Another thing that can be gleaned from these lines is the danger of confusion. an order may either contain a full customer XML element. On the one hand. There will be duplicated objects when the unmarshalled data is transferred into application objects.) The counter-strategy to adopt here is to enforce a rigid naming convention which should not only deal with class names but also include naming rules for the temporary variables referencing objects of classes from either group. The Java type JAXB uses for the reference is plain Object. Here. Our example is a variation of the order data. You may. The XML Schema language provides the schema data types xsd:ID and xsd:IDREF. and. which we've already discussed in the section Referring to Another XML Element. or for a customer reference. the full. even though . 4. decide to emit each of these occurrences in full. (In the example there is ItemType and Item.1 One Element per Identification It is not unusual that the data that is to be represented as XML contains elements repeatedly that are either identical or equal. <xsd:complexType name="CustomerType"> <xsd:sequence> <xsd:element name="id" type="xsd:ID"/> <xsd:element name="name" type="xsd:string"/> </xsd:sequence> </xsd:complexType> <xsd:complexType name="OrderType"> <xsd:sequence> <xsd:choice> <xsd:element name="customer" type="CustomerType"/> <xsd:element name="custref" type="xsd:IDREF"/> </xsd:choice> <xsd:element name="items" type="ItemType" maxOccurs="unbounded"/> </xsd:sequence> </xsd:complexType> The Java code for OrderType deserves a quick inspection.3. or a reference to a customer element that is in some other place.3 Assembling Data with Links (ID. i. We now have getters and setters for a CustomerType. but this has obvious disadvantages: It increases the volume of the XML text. we have the classes representing XML elements. on the other hand. we'll proceed to discuss the techniques for assembling a document tree where elements are linked in this way. of course. Recalling briefly that a key element or attribute with type xsd:ID has to be added to the element that is to be referenced from elsewhere and that a simple element or attribute with type xsd:IDREF is used in place of occurrences of the full element. and their classes are bound to have names that aren't entirely different from the ones coming from the schema.e. IDREF) 4. inline customer element. the data for the XML document is likely to be around in a more or less similar set of objects..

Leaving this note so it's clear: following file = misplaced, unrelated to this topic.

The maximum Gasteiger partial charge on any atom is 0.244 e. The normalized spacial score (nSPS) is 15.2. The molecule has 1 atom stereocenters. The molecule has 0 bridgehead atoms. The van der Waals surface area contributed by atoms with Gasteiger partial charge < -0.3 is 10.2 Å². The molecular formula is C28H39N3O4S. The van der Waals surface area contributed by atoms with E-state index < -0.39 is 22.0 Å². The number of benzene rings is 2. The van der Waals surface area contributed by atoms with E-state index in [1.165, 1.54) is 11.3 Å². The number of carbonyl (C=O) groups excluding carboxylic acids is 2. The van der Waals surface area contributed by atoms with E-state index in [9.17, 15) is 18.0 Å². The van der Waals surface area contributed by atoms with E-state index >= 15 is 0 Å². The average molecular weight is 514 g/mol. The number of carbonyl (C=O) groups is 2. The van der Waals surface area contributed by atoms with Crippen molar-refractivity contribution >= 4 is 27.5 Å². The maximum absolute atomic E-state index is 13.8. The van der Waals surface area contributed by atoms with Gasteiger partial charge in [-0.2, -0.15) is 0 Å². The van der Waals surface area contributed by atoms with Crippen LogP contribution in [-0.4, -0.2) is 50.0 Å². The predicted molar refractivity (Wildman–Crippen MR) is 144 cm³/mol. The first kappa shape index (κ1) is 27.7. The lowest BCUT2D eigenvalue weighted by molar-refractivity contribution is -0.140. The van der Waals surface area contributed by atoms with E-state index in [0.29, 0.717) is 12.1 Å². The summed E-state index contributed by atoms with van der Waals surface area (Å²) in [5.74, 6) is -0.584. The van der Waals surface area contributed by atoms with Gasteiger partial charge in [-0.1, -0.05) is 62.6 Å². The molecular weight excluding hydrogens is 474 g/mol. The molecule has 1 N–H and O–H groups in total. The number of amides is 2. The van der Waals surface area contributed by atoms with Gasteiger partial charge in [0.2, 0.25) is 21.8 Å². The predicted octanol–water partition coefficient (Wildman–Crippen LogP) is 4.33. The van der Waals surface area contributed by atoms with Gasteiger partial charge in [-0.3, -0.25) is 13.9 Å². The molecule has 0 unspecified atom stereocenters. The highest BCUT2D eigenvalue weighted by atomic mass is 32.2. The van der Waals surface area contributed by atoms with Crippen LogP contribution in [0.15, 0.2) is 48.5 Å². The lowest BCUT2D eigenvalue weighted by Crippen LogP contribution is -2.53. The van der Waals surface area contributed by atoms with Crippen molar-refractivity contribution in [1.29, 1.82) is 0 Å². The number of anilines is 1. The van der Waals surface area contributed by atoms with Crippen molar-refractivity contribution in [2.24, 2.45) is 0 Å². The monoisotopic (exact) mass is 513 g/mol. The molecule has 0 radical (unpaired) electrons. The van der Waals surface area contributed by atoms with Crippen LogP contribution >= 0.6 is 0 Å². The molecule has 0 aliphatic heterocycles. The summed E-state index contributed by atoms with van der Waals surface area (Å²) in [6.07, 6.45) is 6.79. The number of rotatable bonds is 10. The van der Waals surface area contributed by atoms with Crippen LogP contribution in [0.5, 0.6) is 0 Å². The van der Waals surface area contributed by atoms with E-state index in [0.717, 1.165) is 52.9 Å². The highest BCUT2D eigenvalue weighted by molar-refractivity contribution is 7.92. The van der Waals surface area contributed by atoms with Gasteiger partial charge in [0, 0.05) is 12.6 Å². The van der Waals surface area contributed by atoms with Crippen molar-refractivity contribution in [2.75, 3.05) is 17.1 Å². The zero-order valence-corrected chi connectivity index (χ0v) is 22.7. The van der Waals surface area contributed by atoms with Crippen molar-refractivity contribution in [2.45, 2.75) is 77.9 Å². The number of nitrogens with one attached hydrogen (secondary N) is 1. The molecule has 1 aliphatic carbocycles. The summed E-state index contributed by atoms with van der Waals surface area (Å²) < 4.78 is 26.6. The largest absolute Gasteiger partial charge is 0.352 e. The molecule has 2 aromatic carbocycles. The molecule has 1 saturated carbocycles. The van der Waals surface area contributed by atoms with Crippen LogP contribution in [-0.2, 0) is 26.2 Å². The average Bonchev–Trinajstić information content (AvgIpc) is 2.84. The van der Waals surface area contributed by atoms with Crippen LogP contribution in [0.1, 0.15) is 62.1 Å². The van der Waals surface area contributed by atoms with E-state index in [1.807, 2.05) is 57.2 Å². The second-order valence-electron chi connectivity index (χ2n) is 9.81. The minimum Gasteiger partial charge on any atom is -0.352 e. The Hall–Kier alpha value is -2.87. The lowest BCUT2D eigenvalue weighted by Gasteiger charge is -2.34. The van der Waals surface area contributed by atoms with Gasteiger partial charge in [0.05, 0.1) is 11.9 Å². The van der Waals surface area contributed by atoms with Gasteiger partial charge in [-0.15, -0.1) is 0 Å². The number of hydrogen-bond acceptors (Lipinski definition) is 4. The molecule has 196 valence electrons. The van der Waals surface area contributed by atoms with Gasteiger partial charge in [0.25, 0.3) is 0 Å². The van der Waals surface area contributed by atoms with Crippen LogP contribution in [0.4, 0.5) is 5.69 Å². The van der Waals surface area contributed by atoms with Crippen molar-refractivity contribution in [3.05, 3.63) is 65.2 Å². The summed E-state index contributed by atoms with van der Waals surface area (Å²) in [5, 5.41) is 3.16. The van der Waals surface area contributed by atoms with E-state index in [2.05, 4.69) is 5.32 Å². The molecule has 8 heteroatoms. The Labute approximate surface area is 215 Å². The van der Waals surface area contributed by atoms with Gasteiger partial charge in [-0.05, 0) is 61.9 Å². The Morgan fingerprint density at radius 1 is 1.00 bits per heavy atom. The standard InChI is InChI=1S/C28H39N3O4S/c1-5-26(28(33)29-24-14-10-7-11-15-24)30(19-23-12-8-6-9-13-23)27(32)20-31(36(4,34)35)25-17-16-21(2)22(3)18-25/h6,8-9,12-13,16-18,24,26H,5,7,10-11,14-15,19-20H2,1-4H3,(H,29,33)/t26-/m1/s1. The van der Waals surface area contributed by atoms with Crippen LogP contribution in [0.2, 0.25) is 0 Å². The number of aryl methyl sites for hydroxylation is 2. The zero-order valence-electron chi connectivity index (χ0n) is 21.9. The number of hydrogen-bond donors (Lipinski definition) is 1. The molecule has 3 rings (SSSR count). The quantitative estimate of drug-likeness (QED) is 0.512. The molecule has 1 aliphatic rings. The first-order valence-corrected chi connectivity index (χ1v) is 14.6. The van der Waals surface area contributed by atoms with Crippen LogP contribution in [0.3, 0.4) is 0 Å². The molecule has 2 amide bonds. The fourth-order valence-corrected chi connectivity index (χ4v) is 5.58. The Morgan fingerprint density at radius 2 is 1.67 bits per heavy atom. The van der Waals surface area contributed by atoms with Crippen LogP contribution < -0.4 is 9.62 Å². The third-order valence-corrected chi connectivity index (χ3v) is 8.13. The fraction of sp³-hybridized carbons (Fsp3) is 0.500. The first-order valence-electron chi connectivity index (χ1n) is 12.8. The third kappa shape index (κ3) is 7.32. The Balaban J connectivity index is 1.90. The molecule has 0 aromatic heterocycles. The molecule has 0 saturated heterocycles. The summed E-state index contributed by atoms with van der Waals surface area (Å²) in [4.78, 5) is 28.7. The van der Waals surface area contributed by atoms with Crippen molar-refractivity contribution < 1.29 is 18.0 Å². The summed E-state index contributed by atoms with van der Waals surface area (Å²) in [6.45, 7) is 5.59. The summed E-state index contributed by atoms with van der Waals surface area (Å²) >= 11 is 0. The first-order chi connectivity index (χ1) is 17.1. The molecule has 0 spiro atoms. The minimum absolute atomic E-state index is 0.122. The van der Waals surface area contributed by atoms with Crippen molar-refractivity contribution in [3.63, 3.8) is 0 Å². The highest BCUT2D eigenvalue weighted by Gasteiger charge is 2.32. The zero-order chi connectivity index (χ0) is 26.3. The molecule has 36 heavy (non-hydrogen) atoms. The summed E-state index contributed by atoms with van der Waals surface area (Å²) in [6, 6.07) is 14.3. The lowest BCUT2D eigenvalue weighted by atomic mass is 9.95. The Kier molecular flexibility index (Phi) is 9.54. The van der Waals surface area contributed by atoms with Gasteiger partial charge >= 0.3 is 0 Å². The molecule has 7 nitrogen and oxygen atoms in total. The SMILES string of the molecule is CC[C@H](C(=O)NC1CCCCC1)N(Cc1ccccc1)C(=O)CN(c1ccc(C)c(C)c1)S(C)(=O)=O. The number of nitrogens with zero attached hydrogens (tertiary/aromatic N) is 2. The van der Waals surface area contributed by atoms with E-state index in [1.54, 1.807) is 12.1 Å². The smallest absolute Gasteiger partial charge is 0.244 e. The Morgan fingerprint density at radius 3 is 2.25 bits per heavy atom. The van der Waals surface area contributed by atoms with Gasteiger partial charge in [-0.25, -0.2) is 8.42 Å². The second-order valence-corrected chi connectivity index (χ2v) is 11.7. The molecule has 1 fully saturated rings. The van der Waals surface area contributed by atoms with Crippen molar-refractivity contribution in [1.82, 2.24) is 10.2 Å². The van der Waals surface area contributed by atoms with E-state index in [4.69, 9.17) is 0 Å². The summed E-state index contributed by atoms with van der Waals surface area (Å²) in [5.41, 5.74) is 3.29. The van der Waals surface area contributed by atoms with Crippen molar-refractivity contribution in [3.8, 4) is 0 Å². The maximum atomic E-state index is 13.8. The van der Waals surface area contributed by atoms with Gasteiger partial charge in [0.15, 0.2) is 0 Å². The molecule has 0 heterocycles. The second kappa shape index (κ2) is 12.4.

order.CustomerType>().setCustomer( cust ). where we'll use the second method. and in a way that is not to be confused with the actual document. Map<String.custref = value. } public Object getCustref() { return custref. we'll look at a method that adds the customer to an order. } public void setCustref(Object value) { this. String custId. cust = oFact. if( cust == null ){ // Create and insert customer. too. private ObjectFactory oFact = new ObjectFactory(). Continuing our example. The other option is to leave the first occurrence of a specific element in place and replace all duplicates.setId( custId ). } public List getItems() { if (items == null) { items = new ArrayList(). . } return this. // complete customer cust.CustomerType> id2cust = new HashMap<String.customer = value. Both ways you'll have to keep track of the association between keys and element references. Notice that "first occurrence" is not necessarily the foremost element in the final XML text. public void addCust( OrderType order. protected List items. String custName ){ CustomerType cust = id2cust. public class OrderType { protected CustomerType customer.get( custId ). } public void setCustomer(CustomerType value) { this.we'll only use objects of type CustomerType here. The first possibility replaces all occurrences with references. public CustomerType getCustomer() { return customer. } } The XML element may contain full elements and references in two slightly different arrangements. This means that the full elements must be added separately.items.createCustomerType(). protected Object custref.